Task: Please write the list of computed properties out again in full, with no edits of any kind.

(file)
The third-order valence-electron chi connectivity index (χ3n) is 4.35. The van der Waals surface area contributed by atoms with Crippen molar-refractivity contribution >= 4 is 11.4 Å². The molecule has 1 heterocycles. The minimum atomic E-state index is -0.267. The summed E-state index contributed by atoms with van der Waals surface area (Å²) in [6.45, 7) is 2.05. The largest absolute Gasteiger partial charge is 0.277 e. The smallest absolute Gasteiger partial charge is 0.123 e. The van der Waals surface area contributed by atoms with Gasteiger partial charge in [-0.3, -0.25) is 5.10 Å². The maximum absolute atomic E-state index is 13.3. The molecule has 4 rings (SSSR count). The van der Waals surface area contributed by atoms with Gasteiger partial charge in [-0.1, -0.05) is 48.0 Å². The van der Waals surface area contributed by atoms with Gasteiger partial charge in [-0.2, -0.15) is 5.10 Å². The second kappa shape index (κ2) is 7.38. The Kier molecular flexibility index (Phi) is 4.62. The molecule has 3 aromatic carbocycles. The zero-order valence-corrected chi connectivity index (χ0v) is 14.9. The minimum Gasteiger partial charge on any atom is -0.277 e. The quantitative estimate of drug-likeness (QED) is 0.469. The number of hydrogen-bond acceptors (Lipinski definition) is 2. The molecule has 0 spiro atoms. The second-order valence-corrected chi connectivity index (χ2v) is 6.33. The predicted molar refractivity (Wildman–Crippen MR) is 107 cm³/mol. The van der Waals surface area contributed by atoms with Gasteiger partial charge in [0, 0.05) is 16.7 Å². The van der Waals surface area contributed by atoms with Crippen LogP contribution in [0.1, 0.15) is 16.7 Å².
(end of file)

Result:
The third-order valence-electron chi connectivity index (χ3n) is 4.35. The van der Waals surface area contributed by atoms with Crippen molar-refractivity contribution >= 4 is 11.4 Å². The molecule has 1 heterocycles. The minimum atomic E-state index is -0.267. The summed E-state index contributed by atoms with van der Waals surface area (Å²) in [6.45, 7) is 2.05. The largest absolute Gasteiger partial charge is 0.277 e. The smallest absolute Gasteiger partial charge is 0.123 e. The van der Waals surface area contributed by atoms with Gasteiger partial charge in [-0.3, -0.25) is 5.10 Å². The maximum absolute atomic E-state index is 13.3. The molecule has 4 rings (SSSR count). The van der Waals surface area contributed by atoms with Gasteiger partial charge in [-0.1, -0.05) is 48.0 Å². The van der Waals surface area contributed by atoms with Gasteiger partial charge in [-0.2, -0.15) is 5.10 Å². The second kappa shape index (κ2) is 7.38. The Kier molecular flexibility index (Phi) is 4.62. The molecule has 3 aromatic carbocycles. The zero-order valence-corrected chi connectivity index (χ0v) is 14.9. The minimum Gasteiger partial charge on any atom is -0.277 e. The quantitative estimate of drug-likeness (QED) is 0.469. The number of hydrogen-bond acceptors (Lipinski definition) is 2. The molecule has 0 spiro atoms. The second-order valence-corrected chi connectivity index (χ2v) is 6.33. The predicted molar refractivity (Wildman–Crippen MR) is 107 cm³/mol. The van der Waals surface area contributed by atoms with Gasteiger partial charge in [0, 0.05) is 16.7 Å². The van der Waals surface area contributed by atoms with Crippen LogP contribution in [0.1, 0.15) is 16.7 Å².